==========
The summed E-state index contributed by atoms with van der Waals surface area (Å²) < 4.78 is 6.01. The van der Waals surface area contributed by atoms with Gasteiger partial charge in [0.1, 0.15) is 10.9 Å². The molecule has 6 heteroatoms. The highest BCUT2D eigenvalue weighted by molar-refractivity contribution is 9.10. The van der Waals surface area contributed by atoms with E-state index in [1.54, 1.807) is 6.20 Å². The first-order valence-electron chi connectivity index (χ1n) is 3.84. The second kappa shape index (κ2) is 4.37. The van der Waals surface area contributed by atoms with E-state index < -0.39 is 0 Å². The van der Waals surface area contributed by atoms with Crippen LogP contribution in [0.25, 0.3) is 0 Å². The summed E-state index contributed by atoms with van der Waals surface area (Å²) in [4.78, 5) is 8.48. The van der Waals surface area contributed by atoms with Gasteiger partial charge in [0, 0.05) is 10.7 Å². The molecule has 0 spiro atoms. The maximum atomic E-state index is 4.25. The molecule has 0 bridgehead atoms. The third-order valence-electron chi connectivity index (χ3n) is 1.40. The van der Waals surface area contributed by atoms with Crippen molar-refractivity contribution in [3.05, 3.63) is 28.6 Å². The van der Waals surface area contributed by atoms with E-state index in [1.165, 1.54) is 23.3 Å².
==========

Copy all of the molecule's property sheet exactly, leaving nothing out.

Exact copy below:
The summed E-state index contributed by atoms with van der Waals surface area (Å²) < 4.78 is 6.01. The van der Waals surface area contributed by atoms with Gasteiger partial charge in [0.1, 0.15) is 10.9 Å². The molecule has 6 heteroatoms. The highest BCUT2D eigenvalue weighted by molar-refractivity contribution is 9.10. The van der Waals surface area contributed by atoms with E-state index in [1.54, 1.807) is 6.20 Å². The first-order valence-electron chi connectivity index (χ1n) is 3.84. The second kappa shape index (κ2) is 4.37. The van der Waals surface area contributed by atoms with E-state index < -0.39 is 0 Å². The van der Waals surface area contributed by atoms with Crippen LogP contribution in [0.25, 0.3) is 0 Å². The summed E-state index contributed by atoms with van der Waals surface area (Å²) in [4.78, 5) is 8.48. The van der Waals surface area contributed by atoms with Gasteiger partial charge in [0, 0.05) is 10.7 Å². The molecule has 0 spiro atoms. The maximum atomic E-state index is 4.25. The molecule has 0 bridgehead atoms. The third-order valence-electron chi connectivity index (χ3n) is 1.40. The van der Waals surface area contributed by atoms with Crippen molar-refractivity contribution in [3.05, 3.63) is 28.6 Å². The van der Waals surface area contributed by atoms with E-state index in [1.165, 1.54) is 23.3 Å².